In a burgeoning economic environment, a well thought-out childcare system allows for working parents to work efficiently without worrying too much about their young children. Recently in Singapore, one of the world's leading financial centre, the topic of childcare has been given top billing in the government. The Social and Family Development Ministry, whose focus relies on strengthening individuals and aiding in creating strong families has recently adopted a plan to churn out greater incentives to childcare teachers in an effort to lure in those individuals seeking to work within the sector.
The Child Development Co-Savings Act (Chapter 38A) spells out a means of engaging married couples to have more children, easing the availability of grants in cash, and enabling financial provisions for children, including for the children of divorced families. This Act though established in 2001, has since helped the prosperity of the Singaporean economy. With the advent of encouraging families to have more children, comes the preordained need to provide more childcare services, and it is the Acting Minister Chain Chun Sing's desire to achieve this by adding 20,000 more childcare facilities over the course of the following four years. With the increase of childcare facilities comes an increase in pay for the teachers working in the sector and lucrative scholarships intended to draw in people willing to learn the profession. The Child Development Co-Savings Act thus provides parents whom are covered under the Employment Act with many benefits. For instance, as of May 1st of 2013, eligible working parents are given two days of extended childcare leave each year albeit some conditions such as: - Youngest child must be 7 -12 years of age; - Child must be a Citizen of Singapore; - The Parent must have 3 months of continuous work under their employer. For the self-employed; the same amount of continuous work period is required within the respective trade/profession and must have a loss of income during the time period, which is taken for the childcare leave. - The childcare leaves are not capable of being transferred between two parents. Each parent has his or her own set of days allocated to his or her respective work calendar. - Any and all days that have not been used by the end of the year are considered lost and are not carried into the New Year. Instead, a new calendar year refreshes the childcare leave once more. - Another important fact is if an employee leaves his or her job, then the unused days are lost, as they do not transfer to the new job. Unfortunately, a new cycle of 3 continuous months of employment is then required in order to be eligible once again. Child care leave also cannot be utilized to offset any notice of termination period. Although if used during the termination period, the employer is distinctly advised to allow the leave and it cannot be added towards the termination period.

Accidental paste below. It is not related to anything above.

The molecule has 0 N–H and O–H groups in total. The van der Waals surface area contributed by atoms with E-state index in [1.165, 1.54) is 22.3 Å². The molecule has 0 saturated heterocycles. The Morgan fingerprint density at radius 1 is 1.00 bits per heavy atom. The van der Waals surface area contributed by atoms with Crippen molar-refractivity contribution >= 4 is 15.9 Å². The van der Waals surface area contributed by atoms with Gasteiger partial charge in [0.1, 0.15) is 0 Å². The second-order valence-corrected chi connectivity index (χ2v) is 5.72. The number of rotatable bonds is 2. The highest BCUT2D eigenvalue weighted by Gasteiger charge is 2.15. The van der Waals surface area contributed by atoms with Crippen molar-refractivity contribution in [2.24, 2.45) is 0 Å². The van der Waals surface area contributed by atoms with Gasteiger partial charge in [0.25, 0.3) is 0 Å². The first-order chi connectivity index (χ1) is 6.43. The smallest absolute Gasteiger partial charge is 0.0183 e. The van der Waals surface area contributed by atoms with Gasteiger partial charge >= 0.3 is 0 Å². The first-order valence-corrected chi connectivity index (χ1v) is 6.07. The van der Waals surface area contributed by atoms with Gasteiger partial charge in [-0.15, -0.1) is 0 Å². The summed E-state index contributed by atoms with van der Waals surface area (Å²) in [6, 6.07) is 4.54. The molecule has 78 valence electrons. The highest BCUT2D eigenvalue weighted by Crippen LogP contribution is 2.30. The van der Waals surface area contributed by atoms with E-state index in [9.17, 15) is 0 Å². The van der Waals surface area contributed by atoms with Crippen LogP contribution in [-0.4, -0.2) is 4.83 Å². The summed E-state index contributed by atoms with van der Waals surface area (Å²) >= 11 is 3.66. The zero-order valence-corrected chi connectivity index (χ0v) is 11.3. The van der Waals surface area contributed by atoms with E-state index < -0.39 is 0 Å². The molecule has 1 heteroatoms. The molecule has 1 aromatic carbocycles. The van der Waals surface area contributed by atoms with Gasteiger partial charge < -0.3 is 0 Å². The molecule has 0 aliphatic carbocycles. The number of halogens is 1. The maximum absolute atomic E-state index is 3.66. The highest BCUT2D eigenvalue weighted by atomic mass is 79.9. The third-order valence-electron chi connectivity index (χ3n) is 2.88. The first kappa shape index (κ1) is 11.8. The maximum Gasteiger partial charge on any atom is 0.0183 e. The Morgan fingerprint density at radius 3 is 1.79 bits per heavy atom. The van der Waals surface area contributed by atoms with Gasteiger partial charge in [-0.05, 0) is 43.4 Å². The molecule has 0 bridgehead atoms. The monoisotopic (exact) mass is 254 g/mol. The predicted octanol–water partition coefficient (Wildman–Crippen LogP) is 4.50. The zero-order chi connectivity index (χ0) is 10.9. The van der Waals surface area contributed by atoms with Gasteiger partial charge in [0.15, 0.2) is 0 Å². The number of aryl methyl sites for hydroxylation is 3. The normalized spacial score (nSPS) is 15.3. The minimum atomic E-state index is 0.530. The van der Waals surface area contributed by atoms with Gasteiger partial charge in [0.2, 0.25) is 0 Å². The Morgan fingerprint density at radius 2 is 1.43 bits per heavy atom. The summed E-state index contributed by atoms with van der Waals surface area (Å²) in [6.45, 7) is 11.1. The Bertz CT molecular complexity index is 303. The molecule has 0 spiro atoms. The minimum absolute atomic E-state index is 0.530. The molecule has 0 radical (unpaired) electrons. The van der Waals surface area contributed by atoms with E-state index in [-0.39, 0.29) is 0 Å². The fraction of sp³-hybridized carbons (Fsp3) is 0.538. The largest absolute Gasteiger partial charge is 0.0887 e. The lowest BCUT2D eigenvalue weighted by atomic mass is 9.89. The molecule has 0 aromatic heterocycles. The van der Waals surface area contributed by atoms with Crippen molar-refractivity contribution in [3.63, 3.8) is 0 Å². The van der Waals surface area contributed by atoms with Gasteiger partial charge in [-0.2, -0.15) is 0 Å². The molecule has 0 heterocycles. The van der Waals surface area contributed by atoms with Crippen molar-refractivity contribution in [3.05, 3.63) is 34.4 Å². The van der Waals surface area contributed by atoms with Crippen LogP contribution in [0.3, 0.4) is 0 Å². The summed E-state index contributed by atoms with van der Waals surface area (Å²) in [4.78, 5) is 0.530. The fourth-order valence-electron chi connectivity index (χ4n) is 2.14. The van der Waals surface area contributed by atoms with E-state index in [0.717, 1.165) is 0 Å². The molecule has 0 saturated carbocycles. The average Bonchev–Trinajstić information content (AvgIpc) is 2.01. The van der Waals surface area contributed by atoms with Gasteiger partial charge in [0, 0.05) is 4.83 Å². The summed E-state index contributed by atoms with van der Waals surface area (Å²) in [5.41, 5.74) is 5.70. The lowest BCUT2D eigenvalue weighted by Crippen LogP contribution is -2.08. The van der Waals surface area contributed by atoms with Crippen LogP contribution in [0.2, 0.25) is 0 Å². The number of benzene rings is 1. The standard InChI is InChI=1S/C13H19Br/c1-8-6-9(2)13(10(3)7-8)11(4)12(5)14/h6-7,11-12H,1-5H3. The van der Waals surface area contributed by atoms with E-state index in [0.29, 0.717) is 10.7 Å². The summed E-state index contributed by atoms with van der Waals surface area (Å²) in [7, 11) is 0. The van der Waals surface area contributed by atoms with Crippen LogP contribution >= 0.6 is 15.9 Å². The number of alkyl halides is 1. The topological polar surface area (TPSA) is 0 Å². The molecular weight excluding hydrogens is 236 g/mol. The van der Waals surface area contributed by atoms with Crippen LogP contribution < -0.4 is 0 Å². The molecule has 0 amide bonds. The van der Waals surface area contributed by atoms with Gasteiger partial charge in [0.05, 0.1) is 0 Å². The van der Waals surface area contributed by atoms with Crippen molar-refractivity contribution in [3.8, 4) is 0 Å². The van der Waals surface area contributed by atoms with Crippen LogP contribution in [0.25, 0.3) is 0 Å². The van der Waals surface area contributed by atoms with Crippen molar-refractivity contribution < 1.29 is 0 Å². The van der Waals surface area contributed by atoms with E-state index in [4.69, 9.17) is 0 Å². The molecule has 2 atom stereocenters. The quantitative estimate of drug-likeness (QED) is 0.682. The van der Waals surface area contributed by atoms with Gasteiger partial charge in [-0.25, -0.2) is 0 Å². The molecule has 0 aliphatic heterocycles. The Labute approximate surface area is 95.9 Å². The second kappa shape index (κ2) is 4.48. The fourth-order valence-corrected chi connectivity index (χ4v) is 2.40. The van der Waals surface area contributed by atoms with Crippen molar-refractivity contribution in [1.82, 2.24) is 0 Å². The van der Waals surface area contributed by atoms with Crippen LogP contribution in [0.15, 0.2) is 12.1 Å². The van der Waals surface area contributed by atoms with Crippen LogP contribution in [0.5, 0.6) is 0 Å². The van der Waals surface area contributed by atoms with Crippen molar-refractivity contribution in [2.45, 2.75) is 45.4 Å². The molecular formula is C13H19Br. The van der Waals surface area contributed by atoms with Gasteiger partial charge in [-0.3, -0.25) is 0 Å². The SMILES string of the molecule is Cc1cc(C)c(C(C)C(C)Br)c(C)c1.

Conditions aside, the Government itself shall in turn compensate the childcare leave - though capped at $500 (Singapore Dollars) per day. Parents having children younger than 7 years, as well as children between 7 - 12 years old; will gain a maximum of 6 paid days per year. The good news is not simply for the working parent, but even those that find themselves unemployed. Provided an employee has put in a minimum of 3 consecutive months with an employer, and then they are eligible for 2 days of paid childcare leave. The flexibility of the Act also allows for the working parent to have full control over the usage of the childcare leave, so far as not even requiring a medical certificate. The reasons for utilizing the leave notwithstanding, the leave itself is still subject to an employer's approval. A mutual agreement ought to be discussed, though important matters which cannot be rescheduled - such as the registration of a child to a school or an important immunization appointment for the child(ren) at a clinic - the employer is then indomitably encouraged to accept the leave. It would seem it is a good time to be a working parent in a growing Singaporean economy.